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Author Topic: LOANS: Your debt load? Normal debt load?  (Read 2202 times)

cwhelan

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Re: LOANS: Your debt load? Normal debt load?
« Reply #10 on: June 01, 2010, 11:50:11 AM »

Well, I didnt know the answer to that question. Now I do. Thanks. Given that interest will build as soon as I take it out, I've changed my plan. I will be throwing all the weight of my personal savings (besides a little set aside, I don't believe in $0 in my bank account as a good idea) at the first year. See how much it costs me. Get loans accordingly the following years.

cwhelan

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Re: LOANS: Your debt load? Normal debt load?
« Reply #11 on: June 01, 2010, 11:55:04 AM »

I understood, by the way, from reading about loans, that only the subsidized Stafford loans have no accruing interest. At least that was the only one in which that was explicitly stated. But I am uncomfortable with finances and even though the natural assumption I made was that PLUS and the other kind of Stafford did have accruing interest, I hesitate to trust my own conclusion until someone explicitly states in a positive sentence, yes they do or do not come with accruing interest. So thanks for making explicit.
I feel like I have to get used to talking like a lawyer. I know that you're not trying to make this conversation an 'argument' but to me it comes off like that "Uh, isnt that the difference..." because it's not my style of speaking/writing.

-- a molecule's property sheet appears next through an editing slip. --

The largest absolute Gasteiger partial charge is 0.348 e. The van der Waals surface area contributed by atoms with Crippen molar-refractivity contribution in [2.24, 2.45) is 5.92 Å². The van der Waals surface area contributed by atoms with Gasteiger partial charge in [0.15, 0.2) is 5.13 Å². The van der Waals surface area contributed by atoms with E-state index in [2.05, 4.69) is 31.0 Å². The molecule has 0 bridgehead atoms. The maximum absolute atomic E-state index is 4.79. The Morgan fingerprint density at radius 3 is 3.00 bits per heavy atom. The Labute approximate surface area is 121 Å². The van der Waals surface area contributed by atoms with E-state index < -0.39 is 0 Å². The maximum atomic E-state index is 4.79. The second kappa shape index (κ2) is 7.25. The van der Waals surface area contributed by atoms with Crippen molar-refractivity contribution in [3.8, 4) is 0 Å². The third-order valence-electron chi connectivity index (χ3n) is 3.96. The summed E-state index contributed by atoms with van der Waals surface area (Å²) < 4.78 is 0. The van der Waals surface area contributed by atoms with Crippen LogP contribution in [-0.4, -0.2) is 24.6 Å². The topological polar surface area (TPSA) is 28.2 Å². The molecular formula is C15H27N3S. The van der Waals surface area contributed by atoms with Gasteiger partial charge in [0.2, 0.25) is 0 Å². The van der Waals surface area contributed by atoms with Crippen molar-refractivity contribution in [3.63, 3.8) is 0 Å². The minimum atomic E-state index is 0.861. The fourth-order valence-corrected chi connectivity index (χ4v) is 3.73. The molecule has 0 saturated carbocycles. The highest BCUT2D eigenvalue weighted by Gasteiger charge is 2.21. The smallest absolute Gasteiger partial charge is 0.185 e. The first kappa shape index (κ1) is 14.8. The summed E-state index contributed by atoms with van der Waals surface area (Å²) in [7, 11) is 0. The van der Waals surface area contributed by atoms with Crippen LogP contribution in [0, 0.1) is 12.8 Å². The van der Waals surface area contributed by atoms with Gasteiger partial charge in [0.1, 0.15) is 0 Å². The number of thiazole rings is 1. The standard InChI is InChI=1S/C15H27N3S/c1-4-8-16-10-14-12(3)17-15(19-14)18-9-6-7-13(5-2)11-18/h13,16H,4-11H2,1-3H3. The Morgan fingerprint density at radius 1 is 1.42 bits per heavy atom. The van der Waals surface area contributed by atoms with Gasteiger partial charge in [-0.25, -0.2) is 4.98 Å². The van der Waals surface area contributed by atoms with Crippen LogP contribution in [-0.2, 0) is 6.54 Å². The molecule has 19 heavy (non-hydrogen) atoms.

chi2009

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Re: LOANS: Your debt load? Normal debt load?
« Reply #12 on: June 01, 2010, 05:56:39 PM »
Watch the numbers on your student loan debt every year and you'll see the interest add up.  It's pretty sickening.

cmd758

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Re: LOANS: Your debt load? Normal debt load?
« Reply #13 on: June 01, 2010, 06:13:23 PM »

I have to get used to talking like a lawyer. I know that you're not trying to make this conversation an 'argument' but to me it comes off like that "Uh, isnt that the difference..." because it's not my style of speaking/writing.

Definitely taken the wrong way. And no, I am not going to argue about that.

cwhelan

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Re: LOANS: Your debt load? Normal debt load?
« Reply #14 on: June 01, 2010, 08:17:55 PM »